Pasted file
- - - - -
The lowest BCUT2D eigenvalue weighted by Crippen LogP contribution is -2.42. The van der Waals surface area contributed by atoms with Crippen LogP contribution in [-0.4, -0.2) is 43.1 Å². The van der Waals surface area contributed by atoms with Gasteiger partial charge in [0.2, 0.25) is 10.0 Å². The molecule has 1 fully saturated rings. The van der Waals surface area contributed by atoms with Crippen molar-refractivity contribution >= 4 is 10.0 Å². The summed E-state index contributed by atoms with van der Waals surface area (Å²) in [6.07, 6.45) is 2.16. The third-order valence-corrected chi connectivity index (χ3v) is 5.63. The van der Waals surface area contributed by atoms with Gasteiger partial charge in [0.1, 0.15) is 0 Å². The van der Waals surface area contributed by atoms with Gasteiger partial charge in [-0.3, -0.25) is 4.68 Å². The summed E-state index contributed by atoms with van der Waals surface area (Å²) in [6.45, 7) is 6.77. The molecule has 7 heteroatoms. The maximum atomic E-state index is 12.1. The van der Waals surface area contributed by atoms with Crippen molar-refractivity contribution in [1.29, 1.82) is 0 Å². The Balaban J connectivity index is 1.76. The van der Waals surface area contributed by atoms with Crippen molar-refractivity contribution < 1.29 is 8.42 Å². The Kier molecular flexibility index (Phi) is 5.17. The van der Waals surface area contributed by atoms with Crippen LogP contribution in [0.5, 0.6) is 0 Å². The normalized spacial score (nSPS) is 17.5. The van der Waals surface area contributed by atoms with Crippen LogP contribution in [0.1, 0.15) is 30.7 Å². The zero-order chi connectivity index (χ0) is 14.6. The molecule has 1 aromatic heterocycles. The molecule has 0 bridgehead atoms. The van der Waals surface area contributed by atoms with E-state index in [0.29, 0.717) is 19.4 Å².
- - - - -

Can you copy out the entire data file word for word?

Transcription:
The lowest BCUT2D eigenvalue weighted by Crippen LogP contribution is -2.42. The van der Waals surface area contributed by atoms with Crippen LogP contribution in [-0.4, -0.2) is 43.1 Å². The van der Waals surface area contributed by atoms with Gasteiger partial charge in [0.2, 0.25) is 10.0 Å². The molecule has 1 fully saturated rings. The van der Waals surface area contributed by atoms with Crippen molar-refractivity contribution >= 4 is 10.0 Å². The summed E-state index contributed by atoms with van der Waals surface area (Å²) in [6.07, 6.45) is 2.16. The third-order valence-corrected chi connectivity index (χ3v) is 5.63. The van der Waals surface area contributed by atoms with Gasteiger partial charge in [0.1, 0.15) is 0 Å². The van der Waals surface area contributed by atoms with Gasteiger partial charge in [-0.3, -0.25) is 4.68 Å². The summed E-state index contributed by atoms with van der Waals surface area (Å²) in [6.45, 7) is 6.77. The molecule has 7 heteroatoms. The maximum atomic E-state index is 12.1. The van der Waals surface area contributed by atoms with Crippen molar-refractivity contribution in [1.29, 1.82) is 0 Å². The Balaban J connectivity index is 1.76. The van der Waals surface area contributed by atoms with Crippen molar-refractivity contribution < 1.29 is 8.42 Å². The Kier molecular flexibility index (Phi) is 5.17. The van der Waals surface area contributed by atoms with Crippen LogP contribution in [0.5, 0.6) is 0 Å². The normalized spacial score (nSPS) is 17.5. The van der Waals surface area contributed by atoms with Crippen LogP contribution in [0.1, 0.15) is 30.7 Å². The zero-order chi connectivity index (χ0) is 14.6. The molecule has 1 aromatic heterocycles. The molecule has 0 bridgehead atoms. The van der Waals surface area contributed by atoms with E-state index in [0.29, 0.717) is 19.4 Å².